Advanced cardiac life support
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Advanced Cardiac Life Support. N.Tavakoli Assistant professor Department of Emergency Medicine Iran University of Medical Sciences. Chain of Survival. Early ACCESS. Early CPR. Early DEFIB. Early ACLS. Drug Administration Route. Peripheral Venous Central Venous Endotracheal

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Advanced cardiac life support

Advanced Cardiac Life Support

N.Tavakoli

Assistant professor

Department of Emergency Medicine

Iran University of Medical Sciences


Advanced cardiac life support

Chain of Survival

EarlyACCESS

EarlyCPR

EarlyDEFIB

EarlyACLS


Drug administration route

Drug Administration Route

  • Peripheral Venous

  • Central Venous

  • Endotracheal

  • Intraosseous

  • Intra cardiac


Central iv access

Central IV access

  • More rapid drug delivery

  • Ability to perform invasive monitoring

  • More time consuming

  • More experience

  • Risk of complication is greater

  • Internal jugular or supraclavicular are preferred


Peripheral iv access

Peripheral IV access

  • Antecubital or external Jugular are the first choice

  • Administer drugs -By rapid bolus followed 20cc of IV fluid -Elevation of the extremity


Endotracheal route

ُEndotracheal Route

  • ‘’L –E – A –N’’ can be given via tracheal tube .Lidocaine, Atropine, Epinephrine, Naloxan

  • 2-2.5 times the recommended dosage

  • Should be diluted in 10 cc N/S

  • Temporarily holding chest compression

  • Injecting drug through a cannula while delivering several deep breath


Intra cardiac route

Intra cardiac Route

  • Only when other routes are not readily available

  • During Open- chest CPR

  • Heart can be directly visualized


Pharmacologic agents in acls for shock refractory vt vf

Pharmacologic Agentsin ACLSfor shock-refractory VT/VF

  • Epinephrine

    • 1 mg intravenously every 3 -5 minutes

    • a higher dose (0.2 mg/kg) is acceptable, but not recommended,


Epinephrine

Epinephrine

  • Indications (When & Why?)

    • Increases:

      • Heart rate

      • Force of contraction

      • Conduction velocity

    • Peripheral vasoconstriction

    • Bronchial dilation

VF / Pulseless VT


Epinephrine1

Epinephrine

  • Dosing (How?)

    • 1 mg IV push; may repeat every 3 to 5 minutes

    • May use higher doses (0.2 mg/kg) if lower dose is not effective

    • Endotracheal Route

      • 2.0 to 2.5 mg diluted in10 mL normal saline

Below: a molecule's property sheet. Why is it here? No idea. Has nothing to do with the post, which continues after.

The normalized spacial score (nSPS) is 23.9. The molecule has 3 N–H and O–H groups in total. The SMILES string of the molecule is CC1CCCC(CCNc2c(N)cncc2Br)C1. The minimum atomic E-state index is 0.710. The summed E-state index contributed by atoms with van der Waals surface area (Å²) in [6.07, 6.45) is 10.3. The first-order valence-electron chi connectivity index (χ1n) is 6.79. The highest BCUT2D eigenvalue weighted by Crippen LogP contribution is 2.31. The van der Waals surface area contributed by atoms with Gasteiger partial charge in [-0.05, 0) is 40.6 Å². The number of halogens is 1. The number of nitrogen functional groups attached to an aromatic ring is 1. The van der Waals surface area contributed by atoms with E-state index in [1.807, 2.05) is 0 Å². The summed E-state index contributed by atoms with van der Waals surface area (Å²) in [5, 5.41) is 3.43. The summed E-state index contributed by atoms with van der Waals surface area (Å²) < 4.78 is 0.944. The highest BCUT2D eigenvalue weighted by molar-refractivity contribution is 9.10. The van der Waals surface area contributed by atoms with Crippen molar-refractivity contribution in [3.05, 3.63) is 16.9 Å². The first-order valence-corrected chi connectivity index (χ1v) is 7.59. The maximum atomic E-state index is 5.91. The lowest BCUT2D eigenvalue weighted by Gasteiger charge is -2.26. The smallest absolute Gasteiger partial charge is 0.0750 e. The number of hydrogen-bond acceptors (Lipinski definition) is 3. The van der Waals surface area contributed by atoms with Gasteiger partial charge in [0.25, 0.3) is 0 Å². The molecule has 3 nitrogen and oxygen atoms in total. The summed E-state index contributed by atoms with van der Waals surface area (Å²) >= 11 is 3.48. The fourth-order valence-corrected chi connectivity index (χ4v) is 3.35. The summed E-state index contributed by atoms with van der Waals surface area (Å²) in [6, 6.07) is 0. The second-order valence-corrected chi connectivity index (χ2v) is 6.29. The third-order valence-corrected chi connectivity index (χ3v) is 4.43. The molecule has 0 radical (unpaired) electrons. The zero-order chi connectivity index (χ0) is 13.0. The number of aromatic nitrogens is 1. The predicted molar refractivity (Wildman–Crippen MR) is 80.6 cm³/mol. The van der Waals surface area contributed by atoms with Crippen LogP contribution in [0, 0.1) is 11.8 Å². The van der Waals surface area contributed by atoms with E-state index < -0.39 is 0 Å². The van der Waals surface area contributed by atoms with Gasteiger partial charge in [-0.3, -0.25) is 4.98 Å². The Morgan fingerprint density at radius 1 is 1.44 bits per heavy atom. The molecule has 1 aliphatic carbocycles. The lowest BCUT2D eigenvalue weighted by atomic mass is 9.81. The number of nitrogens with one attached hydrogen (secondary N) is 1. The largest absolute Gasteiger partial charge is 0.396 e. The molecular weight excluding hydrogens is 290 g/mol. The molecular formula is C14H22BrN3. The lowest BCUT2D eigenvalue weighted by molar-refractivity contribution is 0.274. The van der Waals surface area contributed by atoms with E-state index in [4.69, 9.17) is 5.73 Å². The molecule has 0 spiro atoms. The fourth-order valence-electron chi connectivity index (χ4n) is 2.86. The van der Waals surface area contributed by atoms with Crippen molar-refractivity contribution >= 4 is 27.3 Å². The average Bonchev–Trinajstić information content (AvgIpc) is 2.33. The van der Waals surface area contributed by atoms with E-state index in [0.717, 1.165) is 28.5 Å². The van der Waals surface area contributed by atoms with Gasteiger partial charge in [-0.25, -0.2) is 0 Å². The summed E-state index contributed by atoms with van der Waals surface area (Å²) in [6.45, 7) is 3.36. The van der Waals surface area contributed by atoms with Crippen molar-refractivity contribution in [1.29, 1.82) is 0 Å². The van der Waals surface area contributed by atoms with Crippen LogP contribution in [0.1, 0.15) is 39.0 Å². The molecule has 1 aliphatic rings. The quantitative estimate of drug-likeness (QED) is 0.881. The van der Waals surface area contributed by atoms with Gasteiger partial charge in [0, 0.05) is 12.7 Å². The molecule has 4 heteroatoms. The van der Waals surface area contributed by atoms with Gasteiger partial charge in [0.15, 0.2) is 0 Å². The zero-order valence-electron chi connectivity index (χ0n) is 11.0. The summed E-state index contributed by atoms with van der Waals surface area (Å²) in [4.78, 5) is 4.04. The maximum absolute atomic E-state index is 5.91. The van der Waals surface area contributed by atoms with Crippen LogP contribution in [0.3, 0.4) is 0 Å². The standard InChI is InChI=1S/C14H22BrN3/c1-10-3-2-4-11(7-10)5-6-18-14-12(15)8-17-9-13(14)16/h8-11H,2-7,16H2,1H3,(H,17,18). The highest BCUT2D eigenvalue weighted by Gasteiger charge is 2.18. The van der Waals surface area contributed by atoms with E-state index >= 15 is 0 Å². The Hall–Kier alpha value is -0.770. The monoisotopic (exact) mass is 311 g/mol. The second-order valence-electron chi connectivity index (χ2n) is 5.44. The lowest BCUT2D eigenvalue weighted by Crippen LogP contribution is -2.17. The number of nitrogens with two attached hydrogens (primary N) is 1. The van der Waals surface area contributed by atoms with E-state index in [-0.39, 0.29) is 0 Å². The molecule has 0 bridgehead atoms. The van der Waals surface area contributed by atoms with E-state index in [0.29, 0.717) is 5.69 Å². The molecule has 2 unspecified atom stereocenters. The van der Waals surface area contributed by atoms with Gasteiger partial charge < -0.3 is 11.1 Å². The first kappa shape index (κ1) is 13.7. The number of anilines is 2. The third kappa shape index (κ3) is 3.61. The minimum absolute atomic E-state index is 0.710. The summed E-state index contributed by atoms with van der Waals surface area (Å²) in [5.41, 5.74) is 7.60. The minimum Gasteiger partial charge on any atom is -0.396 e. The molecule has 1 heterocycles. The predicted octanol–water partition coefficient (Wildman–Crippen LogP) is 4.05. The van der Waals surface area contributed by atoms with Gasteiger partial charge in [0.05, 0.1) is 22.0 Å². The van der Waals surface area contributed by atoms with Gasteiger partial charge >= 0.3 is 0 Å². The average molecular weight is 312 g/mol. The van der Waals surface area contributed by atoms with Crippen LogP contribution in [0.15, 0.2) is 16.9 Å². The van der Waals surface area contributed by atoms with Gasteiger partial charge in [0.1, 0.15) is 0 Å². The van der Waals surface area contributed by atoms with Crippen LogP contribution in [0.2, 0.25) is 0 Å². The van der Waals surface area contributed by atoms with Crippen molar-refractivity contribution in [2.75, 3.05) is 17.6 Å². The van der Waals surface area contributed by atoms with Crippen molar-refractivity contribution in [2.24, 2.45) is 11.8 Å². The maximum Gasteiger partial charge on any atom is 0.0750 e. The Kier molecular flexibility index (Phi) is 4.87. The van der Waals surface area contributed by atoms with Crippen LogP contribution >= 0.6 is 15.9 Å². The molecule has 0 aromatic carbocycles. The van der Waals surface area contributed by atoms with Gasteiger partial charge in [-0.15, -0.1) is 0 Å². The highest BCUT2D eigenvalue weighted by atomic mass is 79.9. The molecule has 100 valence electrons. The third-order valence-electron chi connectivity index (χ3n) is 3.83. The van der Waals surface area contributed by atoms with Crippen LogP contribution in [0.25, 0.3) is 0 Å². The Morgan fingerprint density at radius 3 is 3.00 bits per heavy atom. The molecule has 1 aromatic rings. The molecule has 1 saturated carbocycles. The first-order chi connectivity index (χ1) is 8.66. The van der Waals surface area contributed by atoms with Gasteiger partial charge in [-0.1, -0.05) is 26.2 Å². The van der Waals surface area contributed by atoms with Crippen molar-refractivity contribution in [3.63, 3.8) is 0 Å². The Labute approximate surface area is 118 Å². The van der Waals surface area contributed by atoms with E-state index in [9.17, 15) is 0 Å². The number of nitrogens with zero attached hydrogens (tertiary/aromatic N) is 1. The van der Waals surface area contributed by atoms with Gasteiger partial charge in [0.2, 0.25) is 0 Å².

VF / Pulseless VT


Epinephrine2

Epinephrine

  • Dosing (How?)

    • Alternative regimens for second dose (Class IIb)

      • Intermediate: 2 to 5 mg IV push, every 3 to 5 minutes

      • Escalating: 1 mg, 3 mg, 5 mg IV push, each dose 3 minutes apart

      • High: 0.1 mg/kg IV push, every 3 to 5 minutes

VF / Pulseless VT


Epinephrine3

Epinephrine

  • Precautions (Watch Out!)

    • Raising blood pressure and increasing heart rate may cause myocardial ischemia, angina, and increased myocardial oxygen demand

    • Do not mix or give with alkaline solutions

    • Higher doses have not improved outcome & may cause myocardial dysfunction

VF / Pulseless VT


Vasopressin

Vasopressin

  • Indications (When & Why?)

    • Used to “clamp” down on vessels

    • Improves perfusion of heart, lungs, and brain

    • No direct effects on heart

VF / Pulseless VT


Vasopressin1

Vasopressin

  • Dosing (How?)

    • One time dose of 40 units only

    • May be substituted for epinephrine

    • Not repeated at any time

    • May be given down the endotracheal tube

      • DO NOT double the dose

      • Dilute in 10 mL of NS

VF / Pulseless VT


Vasopressin2

Vasopressin

  • Precautions (Watch Out!)

    • May result in an initial increase in blood pressure immediately following return of pulse

    • May provoke cardiac ischemia

VF / Pulseless VT


Atropine sulfate

Atropine Sulfate

  • Indications (When & Why?)

    • Should only be used for bradycardia

      • Relative or Absolute

    • Used to increase heart rate

Pulseless Electrical Activity


Atropine sulfate1

Atropine Sulfate

  • Dosing (How?)

    • 1 mg IV push

    • Repeat every 3 to 5 minutes

    • May give via ET tube (2 to 2.5 mg) diluted in 10 mL of NS

    • Maximum Dose: 0.04 mg/kg

Pulseless Electrical Activity


Atropine sulfate2

Atropine Sulfate

  • Precautions (Watch Out!)

    • Increases myocardial oxygen demand

    • May result in unwanted tachycardia or dysrhythmia

Pulseless Electrical Activity


Amiodarone

Amiodarone

  • Indications (When & Why?)